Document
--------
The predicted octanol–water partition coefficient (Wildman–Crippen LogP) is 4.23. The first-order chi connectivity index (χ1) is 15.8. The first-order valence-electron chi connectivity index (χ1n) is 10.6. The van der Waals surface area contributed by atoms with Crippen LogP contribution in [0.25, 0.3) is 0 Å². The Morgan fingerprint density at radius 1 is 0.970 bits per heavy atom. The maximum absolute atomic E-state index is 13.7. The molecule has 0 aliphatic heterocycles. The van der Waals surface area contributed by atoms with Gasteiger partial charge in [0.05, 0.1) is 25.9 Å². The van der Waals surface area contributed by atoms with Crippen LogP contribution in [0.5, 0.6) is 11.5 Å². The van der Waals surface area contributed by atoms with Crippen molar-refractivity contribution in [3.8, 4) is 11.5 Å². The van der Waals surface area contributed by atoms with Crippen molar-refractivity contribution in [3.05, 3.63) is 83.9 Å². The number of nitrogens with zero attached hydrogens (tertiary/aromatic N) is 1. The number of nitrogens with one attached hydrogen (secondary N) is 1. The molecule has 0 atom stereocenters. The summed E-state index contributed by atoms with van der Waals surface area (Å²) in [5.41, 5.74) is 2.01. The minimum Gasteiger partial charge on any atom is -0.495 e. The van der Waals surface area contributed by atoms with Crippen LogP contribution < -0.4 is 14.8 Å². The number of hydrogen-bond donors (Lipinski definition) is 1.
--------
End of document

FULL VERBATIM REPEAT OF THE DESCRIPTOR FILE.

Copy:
The predicted octanol–water partition coefficient (Wildman–Crippen LogP) is 4.23. The first-order chi connectivity index (χ1) is 15.8. The first-order valence-electron chi connectivity index (χ1n) is 10.6. The van der Waals surface area contributed by atoms with Crippen LogP contribution in [0.25, 0.3) is 0 Å². The Morgan fingerprint density at radius 1 is 0.970 bits per heavy atom. The maximum absolute atomic E-state index is 13.7. The molecule has 0 aliphatic heterocycles. The van der Waals surface area contributed by atoms with Gasteiger partial charge in [0.05, 0.1) is 25.9 Å². The van der Waals surface area contributed by atoms with Crippen LogP contribution in [0.5, 0.6) is 11.5 Å². The van der Waals surface area contributed by atoms with Crippen molar-refractivity contribution in [3.8, 4) is 11.5 Å². The van der Waals surface area contributed by atoms with Crippen molar-refractivity contribution in [3.05, 3.63) is 83.9 Å². The number of nitrogens with zero attached hydrogens (tertiary/aromatic N) is 1. The number of nitrogens with one attached hydrogen (secondary N) is 1. The molecule has 0 atom stereocenters. The summed E-state index contributed by atoms with van der Waals surface area (Å²) in [5.41, 5.74) is 2.01. The minimum Gasteiger partial charge on any atom is -0.495 e. The van der Waals surface area contributed by atoms with Crippen LogP contribution < -0.4 is 14.8 Å². The number of hydrogen-bond donors (Lipinski definition) is 1.